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New Digital Media

 |  December 22, 2015

This hot tub is brought courtesy of the Jevons Institute for Competition Law and Economics at University College London. On July 7, Jevons presented a colloquium on Competition in Digital Media and the Internet—The related roles of Antitrust, consumer Protection, and Regulation. We’re pleased to present three talks given at that colloquium by Commissioner Joaquín Almunia, Jevons Executive Editor (and CPI Editor-in-Chief) David Evans, and OFCom Chief Executive, Ed Richards.

JUST POSTED: Videos of all the presentations from the colloquium:

We’ve followed the speeches with a mini blog ‘o blogs—looking at some of the immediate reaction to Commissioner Almunia’s presentation. We think you’ll find these talks stimulating and provocative—this issue will be with us for a long time and the discussion is just beginning.

Blog ‘o Blogs:

At Forbes, Kimberly Gold writes, “It is unclear what the EU hopes to gain from the investigation” of internet search engines, specifically Google.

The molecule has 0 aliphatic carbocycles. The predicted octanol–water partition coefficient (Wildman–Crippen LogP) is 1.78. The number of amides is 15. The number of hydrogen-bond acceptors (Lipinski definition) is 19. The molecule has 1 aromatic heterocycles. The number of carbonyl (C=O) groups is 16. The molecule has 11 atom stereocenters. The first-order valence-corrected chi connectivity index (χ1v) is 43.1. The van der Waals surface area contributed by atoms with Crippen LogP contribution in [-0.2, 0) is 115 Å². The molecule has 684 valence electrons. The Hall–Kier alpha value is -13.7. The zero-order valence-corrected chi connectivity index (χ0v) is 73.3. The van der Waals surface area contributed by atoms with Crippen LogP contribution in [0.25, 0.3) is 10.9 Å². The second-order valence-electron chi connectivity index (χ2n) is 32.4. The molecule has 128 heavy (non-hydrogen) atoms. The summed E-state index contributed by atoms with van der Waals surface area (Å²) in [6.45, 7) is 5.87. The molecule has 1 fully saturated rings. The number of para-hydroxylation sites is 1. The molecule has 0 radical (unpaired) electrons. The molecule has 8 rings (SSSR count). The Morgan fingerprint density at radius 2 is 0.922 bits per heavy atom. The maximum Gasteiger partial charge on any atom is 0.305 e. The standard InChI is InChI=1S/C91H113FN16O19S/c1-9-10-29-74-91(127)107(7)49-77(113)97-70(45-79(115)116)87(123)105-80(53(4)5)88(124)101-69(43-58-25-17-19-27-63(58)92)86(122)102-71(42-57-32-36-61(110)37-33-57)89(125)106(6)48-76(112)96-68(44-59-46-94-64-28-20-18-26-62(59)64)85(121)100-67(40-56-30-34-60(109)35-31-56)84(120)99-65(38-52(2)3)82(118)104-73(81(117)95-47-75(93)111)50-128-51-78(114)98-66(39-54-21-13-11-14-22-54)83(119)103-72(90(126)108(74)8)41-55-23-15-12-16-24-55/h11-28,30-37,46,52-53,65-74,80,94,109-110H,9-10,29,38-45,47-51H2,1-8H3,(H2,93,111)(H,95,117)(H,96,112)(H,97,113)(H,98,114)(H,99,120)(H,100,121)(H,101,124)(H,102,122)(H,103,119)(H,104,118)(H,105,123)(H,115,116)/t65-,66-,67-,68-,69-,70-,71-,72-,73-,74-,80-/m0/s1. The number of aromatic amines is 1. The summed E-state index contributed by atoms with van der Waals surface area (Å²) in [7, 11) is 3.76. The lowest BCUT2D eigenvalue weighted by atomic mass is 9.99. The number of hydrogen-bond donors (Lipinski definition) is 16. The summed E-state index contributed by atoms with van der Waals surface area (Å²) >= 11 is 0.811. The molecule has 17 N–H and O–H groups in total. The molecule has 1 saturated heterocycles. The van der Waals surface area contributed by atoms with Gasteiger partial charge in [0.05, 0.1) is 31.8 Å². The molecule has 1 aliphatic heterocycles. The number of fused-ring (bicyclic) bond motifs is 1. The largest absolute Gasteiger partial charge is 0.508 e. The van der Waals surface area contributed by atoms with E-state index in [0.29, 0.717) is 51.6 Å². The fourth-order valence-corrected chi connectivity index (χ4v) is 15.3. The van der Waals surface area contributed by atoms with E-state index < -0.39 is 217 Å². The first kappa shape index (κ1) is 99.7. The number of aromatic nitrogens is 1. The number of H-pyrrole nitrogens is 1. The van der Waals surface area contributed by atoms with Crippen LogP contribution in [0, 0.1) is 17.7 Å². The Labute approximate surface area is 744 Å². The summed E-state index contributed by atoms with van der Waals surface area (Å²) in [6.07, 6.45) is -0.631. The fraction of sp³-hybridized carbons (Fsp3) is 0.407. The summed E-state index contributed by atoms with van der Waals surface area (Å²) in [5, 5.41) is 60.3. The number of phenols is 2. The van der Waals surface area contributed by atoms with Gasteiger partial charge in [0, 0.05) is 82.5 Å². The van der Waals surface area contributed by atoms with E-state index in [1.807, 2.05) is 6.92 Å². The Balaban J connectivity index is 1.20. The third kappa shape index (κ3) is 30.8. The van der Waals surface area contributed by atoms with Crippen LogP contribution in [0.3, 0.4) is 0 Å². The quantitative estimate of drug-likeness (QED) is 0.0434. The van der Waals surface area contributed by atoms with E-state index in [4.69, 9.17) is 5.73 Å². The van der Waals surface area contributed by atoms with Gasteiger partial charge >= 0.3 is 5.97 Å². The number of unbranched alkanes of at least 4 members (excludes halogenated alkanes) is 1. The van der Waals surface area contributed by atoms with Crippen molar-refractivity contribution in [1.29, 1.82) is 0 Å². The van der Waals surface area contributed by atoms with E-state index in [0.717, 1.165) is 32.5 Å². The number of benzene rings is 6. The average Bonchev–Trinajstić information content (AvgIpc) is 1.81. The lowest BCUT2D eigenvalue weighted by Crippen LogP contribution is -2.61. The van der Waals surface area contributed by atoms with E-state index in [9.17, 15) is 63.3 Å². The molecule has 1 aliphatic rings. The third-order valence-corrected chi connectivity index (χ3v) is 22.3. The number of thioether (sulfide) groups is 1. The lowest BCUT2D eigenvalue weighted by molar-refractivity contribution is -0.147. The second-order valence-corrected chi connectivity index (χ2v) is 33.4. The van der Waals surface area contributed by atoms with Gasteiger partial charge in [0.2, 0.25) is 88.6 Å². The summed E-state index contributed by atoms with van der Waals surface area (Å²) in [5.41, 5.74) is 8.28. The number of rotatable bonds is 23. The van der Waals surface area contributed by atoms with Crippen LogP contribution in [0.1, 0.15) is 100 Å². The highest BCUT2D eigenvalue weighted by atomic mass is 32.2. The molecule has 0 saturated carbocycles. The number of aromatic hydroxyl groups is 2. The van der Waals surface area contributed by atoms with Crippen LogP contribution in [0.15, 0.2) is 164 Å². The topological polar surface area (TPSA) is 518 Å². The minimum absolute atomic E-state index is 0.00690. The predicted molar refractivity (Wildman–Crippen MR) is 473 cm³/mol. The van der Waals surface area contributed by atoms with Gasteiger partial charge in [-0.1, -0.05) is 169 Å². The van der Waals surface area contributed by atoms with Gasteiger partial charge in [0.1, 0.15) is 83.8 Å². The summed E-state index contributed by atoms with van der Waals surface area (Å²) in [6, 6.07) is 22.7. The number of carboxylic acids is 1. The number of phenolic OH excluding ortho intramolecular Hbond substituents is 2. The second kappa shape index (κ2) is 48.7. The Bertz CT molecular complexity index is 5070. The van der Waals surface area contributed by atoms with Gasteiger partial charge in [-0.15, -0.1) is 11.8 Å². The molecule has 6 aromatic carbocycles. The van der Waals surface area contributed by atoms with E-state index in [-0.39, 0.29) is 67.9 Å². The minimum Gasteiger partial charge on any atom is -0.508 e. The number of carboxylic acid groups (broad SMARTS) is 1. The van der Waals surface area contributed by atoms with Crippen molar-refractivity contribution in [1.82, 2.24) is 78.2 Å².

EU Takes Aim at Search Engines

Ashby Jones in the Wall Street Journal asks which is true: “Either Europe really loves to stick it to Google for some reason, or Google insists on behaving like a rowdy, Eurail-pass-toting, lawbreaking American college student over in the old country.”
Deja Vu All Over Again

Greg Sterling at Search Engline Lab brings an insider’s look to the issue, and ponders if “European regulators are now ‘gunning’ for Google.”
EU Regulators Taking “Very Careful” Look at Google


In Australia, Courts can direct expert witnesses to write out issues on which they agree—and on which they don’t. The Court can also instruct all experts to concurrently give evidence in court, under oath, in a process called a “hot tub.” We’ve adapted that concept with our CPI Hot Tubs-designed to give the antitrust community, in one place, the information needed to understand recent events.